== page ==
America is full of entrepreneurs and many people can successfully run a small business for many years.

Retirement Planning for Small Business Owners

However, most small business owners do not have a retirement plan. They rely on selling the business as a means of retirement.

A recent survey showed that 75 percent of participants age 18-64 have saved less than $100,000 for retirement. Only 32 percent of people age 45-64 have saved over $100,000 for retirement, while only 11 percent have saved more than $500,000.

The survey also showed that 29 percent of business owners between 45-64 had a 401(k) savings account and 34 percent had either a Roth or Traditional IRA. Those numbers are alarmingly low.

[Related: Financial Planning for Small Business Owners]

So, why don’t more business owners save for retirement? For many, it is because the business itself is the owner’s retirement plan.

When the time comes to retire, they plan to either sell the business or transfer it to a family member in exchange for a buyout or a share of future profits.

Dangers in this approach

This is a very risky plan. If the business fails the, owner has no money and no plan for retirement. This approach also does not account for disability, health issues, or early death.

Savings are not enough

Many small business owners can’t save because all their money goes right back into the business.

For owners to diversify their wealth, they must take money away from their business and many people are unwilling to do that.

[Related:5 Ways to Prepare for Retirement]

Another reason many small business owners struggle to save is because their business is very modest. More than half of small business owners reported that they think their business is worth less than $500,000.

Owners need to work on their business without spending too much time working in the business. If the owner is so active in the business that it can’t’ run without him, there is a problem.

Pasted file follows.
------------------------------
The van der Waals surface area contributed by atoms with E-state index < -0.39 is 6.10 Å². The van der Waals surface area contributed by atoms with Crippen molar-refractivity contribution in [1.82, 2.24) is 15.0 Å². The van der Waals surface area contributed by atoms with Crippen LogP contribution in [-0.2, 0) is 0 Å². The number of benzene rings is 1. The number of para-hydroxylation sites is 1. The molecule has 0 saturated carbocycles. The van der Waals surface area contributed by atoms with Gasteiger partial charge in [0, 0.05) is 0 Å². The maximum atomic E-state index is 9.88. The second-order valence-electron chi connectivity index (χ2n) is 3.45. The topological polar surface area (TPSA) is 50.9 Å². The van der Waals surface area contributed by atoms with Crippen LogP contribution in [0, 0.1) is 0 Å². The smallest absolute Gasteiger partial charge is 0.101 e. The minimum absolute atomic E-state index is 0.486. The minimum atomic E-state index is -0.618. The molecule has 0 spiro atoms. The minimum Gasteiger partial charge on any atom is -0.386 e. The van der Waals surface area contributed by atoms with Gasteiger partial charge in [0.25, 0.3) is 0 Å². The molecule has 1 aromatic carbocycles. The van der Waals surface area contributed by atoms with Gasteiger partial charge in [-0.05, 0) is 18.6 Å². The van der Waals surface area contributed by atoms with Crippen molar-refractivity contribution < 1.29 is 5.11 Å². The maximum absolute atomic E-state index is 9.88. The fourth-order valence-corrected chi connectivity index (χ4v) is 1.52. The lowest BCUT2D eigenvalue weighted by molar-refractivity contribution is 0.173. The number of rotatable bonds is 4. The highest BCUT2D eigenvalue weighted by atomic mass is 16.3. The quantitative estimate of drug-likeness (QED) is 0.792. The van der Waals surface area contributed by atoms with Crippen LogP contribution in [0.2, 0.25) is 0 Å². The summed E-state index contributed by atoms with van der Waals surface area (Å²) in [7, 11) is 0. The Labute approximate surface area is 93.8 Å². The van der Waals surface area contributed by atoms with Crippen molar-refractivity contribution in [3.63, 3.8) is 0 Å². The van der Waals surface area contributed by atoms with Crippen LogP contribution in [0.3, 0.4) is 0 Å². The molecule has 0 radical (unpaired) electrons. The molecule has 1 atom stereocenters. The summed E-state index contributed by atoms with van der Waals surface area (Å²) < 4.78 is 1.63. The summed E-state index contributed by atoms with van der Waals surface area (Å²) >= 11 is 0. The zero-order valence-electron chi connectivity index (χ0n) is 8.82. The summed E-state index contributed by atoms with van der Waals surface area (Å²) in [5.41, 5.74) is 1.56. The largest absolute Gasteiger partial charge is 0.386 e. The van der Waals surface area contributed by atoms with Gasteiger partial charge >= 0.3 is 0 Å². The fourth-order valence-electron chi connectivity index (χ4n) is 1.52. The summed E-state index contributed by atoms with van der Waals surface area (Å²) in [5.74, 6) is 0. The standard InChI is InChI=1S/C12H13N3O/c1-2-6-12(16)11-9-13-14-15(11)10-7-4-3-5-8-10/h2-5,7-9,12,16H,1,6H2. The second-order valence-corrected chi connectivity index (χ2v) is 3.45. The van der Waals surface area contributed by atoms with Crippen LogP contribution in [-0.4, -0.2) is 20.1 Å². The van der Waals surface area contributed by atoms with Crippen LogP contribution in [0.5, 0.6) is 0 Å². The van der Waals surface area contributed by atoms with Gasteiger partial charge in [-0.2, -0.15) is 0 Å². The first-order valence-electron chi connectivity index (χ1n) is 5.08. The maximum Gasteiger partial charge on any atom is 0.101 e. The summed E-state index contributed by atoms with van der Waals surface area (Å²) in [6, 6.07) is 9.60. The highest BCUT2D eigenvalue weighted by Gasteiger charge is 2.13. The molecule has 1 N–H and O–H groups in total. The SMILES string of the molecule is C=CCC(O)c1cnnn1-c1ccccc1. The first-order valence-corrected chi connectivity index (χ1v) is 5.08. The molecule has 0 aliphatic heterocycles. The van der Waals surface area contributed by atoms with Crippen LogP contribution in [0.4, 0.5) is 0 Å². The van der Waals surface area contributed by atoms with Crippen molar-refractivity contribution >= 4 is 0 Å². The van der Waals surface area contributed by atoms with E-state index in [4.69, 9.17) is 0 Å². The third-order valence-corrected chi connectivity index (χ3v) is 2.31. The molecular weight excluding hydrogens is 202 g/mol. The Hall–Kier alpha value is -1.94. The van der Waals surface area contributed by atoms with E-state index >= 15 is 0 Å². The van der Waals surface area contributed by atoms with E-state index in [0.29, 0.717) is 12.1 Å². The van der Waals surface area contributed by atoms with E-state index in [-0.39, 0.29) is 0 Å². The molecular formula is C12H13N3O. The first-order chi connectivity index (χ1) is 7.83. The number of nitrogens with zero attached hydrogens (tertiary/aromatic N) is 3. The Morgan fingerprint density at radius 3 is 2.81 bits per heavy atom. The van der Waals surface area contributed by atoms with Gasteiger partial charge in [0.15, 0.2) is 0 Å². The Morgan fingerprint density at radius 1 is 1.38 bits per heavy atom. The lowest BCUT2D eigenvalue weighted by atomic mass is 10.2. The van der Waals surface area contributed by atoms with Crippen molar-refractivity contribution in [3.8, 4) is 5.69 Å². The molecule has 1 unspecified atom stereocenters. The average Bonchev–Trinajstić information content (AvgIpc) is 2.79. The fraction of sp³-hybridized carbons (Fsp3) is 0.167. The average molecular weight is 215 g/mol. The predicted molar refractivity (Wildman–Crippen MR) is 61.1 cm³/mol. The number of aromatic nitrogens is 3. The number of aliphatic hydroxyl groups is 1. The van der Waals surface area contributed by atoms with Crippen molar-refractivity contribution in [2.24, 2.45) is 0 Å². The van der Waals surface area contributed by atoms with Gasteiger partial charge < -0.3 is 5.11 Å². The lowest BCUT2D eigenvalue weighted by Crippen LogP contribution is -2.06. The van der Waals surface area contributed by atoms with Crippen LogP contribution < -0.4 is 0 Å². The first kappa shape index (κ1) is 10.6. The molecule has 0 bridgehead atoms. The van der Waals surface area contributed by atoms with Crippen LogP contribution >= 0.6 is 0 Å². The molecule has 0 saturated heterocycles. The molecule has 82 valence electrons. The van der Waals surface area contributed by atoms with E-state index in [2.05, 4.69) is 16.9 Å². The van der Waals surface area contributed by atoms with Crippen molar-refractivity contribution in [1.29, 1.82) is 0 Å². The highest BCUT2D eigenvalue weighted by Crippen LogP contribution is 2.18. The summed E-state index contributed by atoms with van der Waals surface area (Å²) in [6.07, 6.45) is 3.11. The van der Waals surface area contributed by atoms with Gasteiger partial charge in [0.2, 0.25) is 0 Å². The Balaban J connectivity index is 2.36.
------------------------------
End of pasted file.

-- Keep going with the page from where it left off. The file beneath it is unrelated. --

The owner will have difficulty valuing the business or even finding a buyer. There will also be issues generating an income without the owner actively working.

Here are five tips to help small business owners save for retirement.

Run the Numbers

You need to have an idea of how much you will need to live on. Understanding your living costs will make you realize how important retirement savings really are. Many large financial services firms offer free retirement planning worksheets and calculators to help you.

Financial Advisor

Consider hiring a professional to help with your goals. A Certified Financial Planner can help you set realistic goals and stick to your plan.

You don’t have to dump buckets of money into it, but you will save on taxes and the funds will grow tax deferred until retirement. There are four main options:

  • SEP-IRA This retirement plan is tax deductible and is a great option if you are the business’s only employee. Note however, that if you have employees you will generally be required to fund SEP-IRAs for them as well.
  • Simple IRA- A good choice for owners with 100 or fewer employees. Contributions are taken directly from employee paychecks before tax.
  • Solo 401(k)- This plan is for self-employed people with no employees. One exception is that a spouse may work for you.
  • Simple 401(k)- This plan works well for businesses with 100 or fewer employees. In the event of financial hardship, you or your employees may borrow against the money in your 401(k) account and withdraw money penalty free.

Simple is Best

For investing, choose a diverse mixture of low-cost index funds. There are three types: an index fund that owns the broad US bond market, a fund that invests in the whole U.S stock market, or one that owns a mixture of developed foreign stock markets and stock markets that are still emerging.

Even simpler, you can choose to invest in a target-date fund. It automatically adjusts the balance of stocks and bonds based on your age. All you have to do is choose a target-date fund based on the date you wish to retire.

401(k) Designed for Small Businesses

Now days, providers target small businesses directly with 401(k)s designed for a small business. One example is Capital One’s Spark 401(k) that provides low cost, ETF 401(k) plans for businesses with 100 employees or fewer. It also offers access to retirement planning experts online.

If you are ready to take the next steps toward a secure retirement, contact Blisk Financial Group and let our experienced team help you.